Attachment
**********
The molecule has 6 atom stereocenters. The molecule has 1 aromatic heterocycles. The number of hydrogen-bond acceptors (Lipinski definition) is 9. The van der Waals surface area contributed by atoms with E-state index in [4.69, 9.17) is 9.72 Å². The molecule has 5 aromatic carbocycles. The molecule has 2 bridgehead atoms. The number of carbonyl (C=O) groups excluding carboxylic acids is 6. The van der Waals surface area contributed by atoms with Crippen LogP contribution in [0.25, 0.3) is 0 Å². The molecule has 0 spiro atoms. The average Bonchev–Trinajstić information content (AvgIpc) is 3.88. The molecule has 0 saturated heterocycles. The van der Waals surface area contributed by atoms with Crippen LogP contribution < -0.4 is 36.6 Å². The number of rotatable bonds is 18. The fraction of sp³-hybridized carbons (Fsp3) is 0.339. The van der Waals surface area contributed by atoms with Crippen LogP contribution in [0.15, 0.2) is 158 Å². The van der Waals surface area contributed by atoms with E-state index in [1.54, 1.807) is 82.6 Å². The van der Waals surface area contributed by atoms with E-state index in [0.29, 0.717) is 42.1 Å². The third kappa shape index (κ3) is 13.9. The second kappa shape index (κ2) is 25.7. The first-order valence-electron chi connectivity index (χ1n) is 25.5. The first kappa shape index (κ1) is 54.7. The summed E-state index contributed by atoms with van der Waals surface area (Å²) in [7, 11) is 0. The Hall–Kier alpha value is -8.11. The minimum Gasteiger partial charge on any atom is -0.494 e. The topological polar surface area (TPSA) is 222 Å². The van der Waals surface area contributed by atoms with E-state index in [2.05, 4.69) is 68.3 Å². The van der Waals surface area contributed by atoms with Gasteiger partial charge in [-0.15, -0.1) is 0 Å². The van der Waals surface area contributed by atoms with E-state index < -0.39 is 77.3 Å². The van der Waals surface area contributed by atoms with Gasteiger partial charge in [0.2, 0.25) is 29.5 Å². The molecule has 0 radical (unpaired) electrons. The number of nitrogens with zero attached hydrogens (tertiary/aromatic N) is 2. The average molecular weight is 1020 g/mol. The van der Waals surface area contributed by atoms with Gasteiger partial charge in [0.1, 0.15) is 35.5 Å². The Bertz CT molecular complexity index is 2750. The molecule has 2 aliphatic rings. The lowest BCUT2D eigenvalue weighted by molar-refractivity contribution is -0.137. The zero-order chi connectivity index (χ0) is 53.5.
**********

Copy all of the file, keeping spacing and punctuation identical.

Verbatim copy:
The molecule has 6 atom stereocenters. The molecule has 1 aromatic heterocycles. The number of hydrogen-bond acceptors (Lipinski definition) is 9. The van der Waals surface area contributed by atoms with E-state index in [4.69, 9.17) is 9.72 Å². The molecule has 5 aromatic carbocycles. The molecule has 2 bridgehead atoms. The number of carbonyl (C=O) groups excluding carboxylic acids is 6. The van der Waals surface area contributed by atoms with Crippen LogP contribution in [0.25, 0.3) is 0 Å². The molecule has 0 spiro atoms. The average Bonchev–Trinajstić information content (AvgIpc) is 3.88. The molecule has 0 saturated heterocycles. The van der Waals surface area contributed by atoms with Crippen LogP contribution < -0.4 is 36.6 Å². The number of rotatable bonds is 18. The fraction of sp³-hybridized carbons (Fsp3) is 0.339. The van der Waals surface area contributed by atoms with Crippen LogP contribution in [0.15, 0.2) is 158 Å². The van der Waals surface area contributed by atoms with E-state index in [1.54, 1.807) is 82.6 Å². The van der Waals surface area contributed by atoms with E-state index in [0.29, 0.717) is 42.1 Å². The third kappa shape index (κ3) is 13.9. The second kappa shape index (κ2) is 25.7. The first-order valence-electron chi connectivity index (χ1n) is 25.5. The first kappa shape index (κ1) is 54.7. The summed E-state index contributed by atoms with van der Waals surface area (Å²) in [7, 11) is 0. The Hall–Kier alpha value is -8.11. The minimum Gasteiger partial charge on any atom is -0.494 e. The topological polar surface area (TPSA) is 222 Å². The van der Waals surface area contributed by atoms with E-state index in [2.05, 4.69) is 68.3 Å². The van der Waals surface area contributed by atoms with Gasteiger partial charge in [-0.15, -0.1) is 0 Å². The van der Waals surface area contributed by atoms with E-state index < -0.39 is 77.3 Å². The van der Waals surface area contributed by atoms with Gasteiger partial charge in [0.2, 0.25) is 29.5 Å². The molecule has 0 radical (unpaired) electrons. The number of nitrogens with zero attached hydrogens (tertiary/aromatic N) is 2. The average molecular weight is 1020 g/mol. The van der Waals surface area contributed by atoms with Gasteiger partial charge in [0.1, 0.15) is 35.5 Å². The Bertz CT molecular complexity index is 2750. The molecule has 2 aliphatic rings. The lowest BCUT2D eigenvalue weighted by molar-refractivity contribution is -0.137. The zero-order chi connectivity index (χ0) is 53.5.